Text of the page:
But there's much more to it than that. What's in that floral nectar and pollen?
Think plant-pollinator-pathogen webs.
Rebecca Irwin, professor of applied ecology at North California State University, Raleigh, is traveling to UC Davis to present a seminar on "The Role of Floral Traits in Pollination and Bee Disease Transmission."
Her seminar, hosted by the UC Davis Department of Entomology and Nematology, is set for 4:10 p.m., Wednesday, Oct. 16 in 122 Briggs Hall. Community ecologist Rachel Vannette, assistant professor and coordinator of the weekly seminars, will introduce her.
"Secondary compounds play a critical role in plant defense against herbivores," says Irwin in her abstract. "Although these compounds can increase plant resistance to herbivore feeding, they can also benefit herbivores by reducing parasitism. There is now widespread evidence that these same secondary compounds are also found in floral nectar and pollen."
"I will share multiple lines of evidence from a variety of collaborative projects in the lab and field suggesting that floral secondary compounds can reduce parasitism in bees, and that bees may be able to selectively forage on flowers with these compounds when they are parasitized," Irwin says. "Because floral secondary compounds alter pollinator behavior, they also have the potential to affect patterns of pollen movement and plant fitness. However, evidence suggests different effects across plant species. Finally, I will share with you results exploring the degree to which secondary compounds and other floral traits affect pollinator disease transmission in the field. Taken together, this seminar will provide empirical evidence into the diversity of roles that secondary compounds, and floral traits more generally, can play in plant-pollinator-pathogen webs."
Irwin, who received her doctorate from the University of Vermont, says on her website that the Irwin lab combines "concepts and techniques from studies of plant-pollinator and plant-herbivore interactions to understand the ecological and evolutionary consequences of pollination mutualisms and how they will respond to environmental change. We also study the disease ecology and transmission biology of bees and their pathogens."
Irwin also shares her expertise on bee condos or bee hotels. "From humble coffee cans to fancier hotels with a roof, there are many ways to get creative with the design. Here, we provide a brief introduction into building a simple first time bee hotel."
And, she says, "hotels work better when facing southeast."
if you want to build your own bee housing units, check out the information on her website.
The late Robbin Thorp, the renowned UC Davis distinguished emeritus professor of entomology and global bee authority who will be memorialized at a celebration of life on Friday, Oct. 11 at 6 p.m. in the Putah Creek Lodge, UC Davis, began his career studying honey bees.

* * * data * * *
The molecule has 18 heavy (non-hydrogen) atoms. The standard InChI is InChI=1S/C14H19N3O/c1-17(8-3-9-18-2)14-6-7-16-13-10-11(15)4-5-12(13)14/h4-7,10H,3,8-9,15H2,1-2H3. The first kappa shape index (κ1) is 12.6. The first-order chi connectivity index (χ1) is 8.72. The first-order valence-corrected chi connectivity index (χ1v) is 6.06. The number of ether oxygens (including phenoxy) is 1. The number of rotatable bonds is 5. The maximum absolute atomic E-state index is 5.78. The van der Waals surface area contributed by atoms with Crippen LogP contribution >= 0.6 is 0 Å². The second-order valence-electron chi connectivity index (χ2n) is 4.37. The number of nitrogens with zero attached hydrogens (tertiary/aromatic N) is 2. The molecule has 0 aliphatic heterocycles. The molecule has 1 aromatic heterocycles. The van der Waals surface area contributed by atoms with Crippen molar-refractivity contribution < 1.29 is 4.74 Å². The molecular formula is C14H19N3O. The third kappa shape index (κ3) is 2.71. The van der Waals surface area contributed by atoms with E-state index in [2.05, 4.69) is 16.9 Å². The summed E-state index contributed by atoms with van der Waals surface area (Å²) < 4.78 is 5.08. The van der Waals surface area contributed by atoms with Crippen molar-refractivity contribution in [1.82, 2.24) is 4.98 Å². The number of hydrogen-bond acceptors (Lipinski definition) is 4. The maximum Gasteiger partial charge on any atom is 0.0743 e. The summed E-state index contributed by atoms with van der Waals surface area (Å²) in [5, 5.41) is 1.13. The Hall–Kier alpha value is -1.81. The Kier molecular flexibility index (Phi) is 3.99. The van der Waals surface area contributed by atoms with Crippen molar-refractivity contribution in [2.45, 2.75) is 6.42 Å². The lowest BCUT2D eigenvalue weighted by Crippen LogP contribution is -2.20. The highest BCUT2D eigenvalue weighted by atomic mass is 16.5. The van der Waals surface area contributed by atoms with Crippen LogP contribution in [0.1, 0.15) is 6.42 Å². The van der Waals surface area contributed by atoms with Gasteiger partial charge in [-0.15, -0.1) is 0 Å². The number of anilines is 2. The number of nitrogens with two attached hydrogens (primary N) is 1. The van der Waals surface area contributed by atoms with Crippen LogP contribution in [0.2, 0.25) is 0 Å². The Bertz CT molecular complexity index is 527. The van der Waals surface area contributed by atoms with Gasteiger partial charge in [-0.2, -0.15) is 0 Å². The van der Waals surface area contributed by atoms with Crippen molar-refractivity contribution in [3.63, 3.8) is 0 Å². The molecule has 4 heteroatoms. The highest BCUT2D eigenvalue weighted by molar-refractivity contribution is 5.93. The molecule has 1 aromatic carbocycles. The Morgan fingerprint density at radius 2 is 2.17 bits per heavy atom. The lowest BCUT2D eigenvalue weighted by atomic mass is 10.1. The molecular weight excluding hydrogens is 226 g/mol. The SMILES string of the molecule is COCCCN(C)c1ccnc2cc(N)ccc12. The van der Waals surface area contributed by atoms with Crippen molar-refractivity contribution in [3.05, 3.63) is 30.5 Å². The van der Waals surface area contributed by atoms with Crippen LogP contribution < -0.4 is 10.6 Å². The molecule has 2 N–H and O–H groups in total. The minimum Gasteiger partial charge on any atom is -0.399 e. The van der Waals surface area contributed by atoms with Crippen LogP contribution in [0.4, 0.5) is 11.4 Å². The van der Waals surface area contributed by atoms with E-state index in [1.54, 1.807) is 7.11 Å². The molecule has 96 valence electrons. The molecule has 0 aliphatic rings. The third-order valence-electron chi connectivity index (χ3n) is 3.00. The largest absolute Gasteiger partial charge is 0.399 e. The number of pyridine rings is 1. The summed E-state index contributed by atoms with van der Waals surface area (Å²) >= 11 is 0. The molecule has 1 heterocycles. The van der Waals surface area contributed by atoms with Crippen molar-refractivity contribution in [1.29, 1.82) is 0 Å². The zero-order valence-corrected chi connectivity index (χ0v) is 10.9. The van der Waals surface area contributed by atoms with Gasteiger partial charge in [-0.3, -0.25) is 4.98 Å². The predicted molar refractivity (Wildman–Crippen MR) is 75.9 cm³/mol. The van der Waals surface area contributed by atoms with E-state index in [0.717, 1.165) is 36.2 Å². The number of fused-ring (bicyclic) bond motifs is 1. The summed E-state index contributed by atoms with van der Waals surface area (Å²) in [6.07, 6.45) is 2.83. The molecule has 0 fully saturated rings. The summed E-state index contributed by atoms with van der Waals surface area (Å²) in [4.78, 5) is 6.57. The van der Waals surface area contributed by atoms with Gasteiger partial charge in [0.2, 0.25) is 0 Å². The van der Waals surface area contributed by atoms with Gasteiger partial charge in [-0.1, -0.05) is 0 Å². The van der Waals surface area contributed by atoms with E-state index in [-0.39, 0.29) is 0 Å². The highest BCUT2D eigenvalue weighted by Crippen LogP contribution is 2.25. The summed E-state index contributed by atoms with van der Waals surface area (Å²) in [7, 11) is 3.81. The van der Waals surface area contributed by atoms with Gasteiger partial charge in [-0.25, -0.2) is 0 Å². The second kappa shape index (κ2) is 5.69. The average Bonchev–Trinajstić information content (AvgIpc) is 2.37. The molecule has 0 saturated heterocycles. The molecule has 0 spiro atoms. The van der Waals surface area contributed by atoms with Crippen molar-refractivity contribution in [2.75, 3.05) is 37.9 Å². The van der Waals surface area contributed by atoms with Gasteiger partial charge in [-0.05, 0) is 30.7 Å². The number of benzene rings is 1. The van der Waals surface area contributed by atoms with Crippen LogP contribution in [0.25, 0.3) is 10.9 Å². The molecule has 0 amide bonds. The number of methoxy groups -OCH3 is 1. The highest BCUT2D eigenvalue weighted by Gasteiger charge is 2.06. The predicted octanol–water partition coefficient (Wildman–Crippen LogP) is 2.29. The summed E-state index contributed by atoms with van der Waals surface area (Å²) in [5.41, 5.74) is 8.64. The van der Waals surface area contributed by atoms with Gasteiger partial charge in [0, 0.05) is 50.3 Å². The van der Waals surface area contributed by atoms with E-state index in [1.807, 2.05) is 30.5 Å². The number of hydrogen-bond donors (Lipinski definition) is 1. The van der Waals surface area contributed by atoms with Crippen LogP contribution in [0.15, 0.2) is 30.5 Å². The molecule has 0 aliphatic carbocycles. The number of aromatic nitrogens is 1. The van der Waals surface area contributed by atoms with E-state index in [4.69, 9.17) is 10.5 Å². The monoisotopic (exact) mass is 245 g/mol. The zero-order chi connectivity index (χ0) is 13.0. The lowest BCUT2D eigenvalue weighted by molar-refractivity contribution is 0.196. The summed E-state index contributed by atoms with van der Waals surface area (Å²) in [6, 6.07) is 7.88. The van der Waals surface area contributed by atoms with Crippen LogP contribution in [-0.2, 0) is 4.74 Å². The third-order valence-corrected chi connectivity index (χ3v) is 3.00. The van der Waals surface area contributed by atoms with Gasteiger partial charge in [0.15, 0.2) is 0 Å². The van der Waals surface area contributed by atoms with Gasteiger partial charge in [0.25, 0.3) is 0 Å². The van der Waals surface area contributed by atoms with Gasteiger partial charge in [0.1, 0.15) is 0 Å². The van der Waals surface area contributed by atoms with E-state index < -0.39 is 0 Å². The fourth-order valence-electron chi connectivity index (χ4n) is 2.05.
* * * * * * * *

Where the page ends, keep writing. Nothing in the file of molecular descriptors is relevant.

Professor Thorp, who served as a member of the UC Davis entomology faculty for 30 years, from 1964-1994, continued to engage in research, teaching and public service until a few weeks before his death on June 7. In his retirement, he co-authored two books, both in 2014: Bumble Bees of North America: An Identification Guide and California Bees and Blooms: A Guide for Gardeners and Naturalists.
Thorp was a tireless advocate of pollinator species protection and conservation and known for his expertise, dedication and passion in protecting native pollinators, especially bumble bees, and for his teaching, research and public service. He was an authority on pollination ecology, ecology and systematics of honey bees, bumble bees, vernal pool bees, conservation of bees, native bees and crop pollination, and bees of urban gardens and agricultural landscapes.
The distinguished emeritus professor was also an authority on honey bees.
Said Eric Mussen, Extension apiculturist emeritus: "We should not forget that Robbin originally was hired to work on honey bees, and he did. His greatest area of expertise was the use of honey bees in almond pollination. Robbin determined that until the colonies reached the population size of six frames of bees, they did not have enough spare bees to serve as foragers (pollinate almonds) since they were all needed to keep the brood warm."
"He also noted that the amount of pollen collected by the bees in a colony was pretty much in direct proportion to colony size, peaking at between 10 and 12 frames of bees," Mussen said. "It was obvious to Robbin that the bees still visited almond blossoms for nectar, days after there was no pollen left in the flowers and the stigmata were no longer young enough to be pollinated. Other studies determined which blossoms along the branches were pollinated earlier and later during the season. All of those studies were very well designed and the results contributed significantly to our recommendations to growers and beekeepers for obtaining maximum benefit from the bees."
“Robbin's scientific achievements during his retirement rival the typical career productivity of many other academic scientists,” said Steve Nadler, professor and chair of the UC Davis Department of Entomology and Nematology. “His contributions in support of understanding bee biodiversity and systematics are a true scientific legacy.” (See more about Robbin Thorp)
Robbin Thorp was a treasure, a gem in the entomological world of bees and beyond./span>
Bugs and bees. Bees and bugs.
That's what's on the menu--or that's what's buzzing--over the next few weeks in the Davis/Berkeley area.
Saturday, Sept. 21
Open House, Bohart Museum of Entomology Open House, UC Davis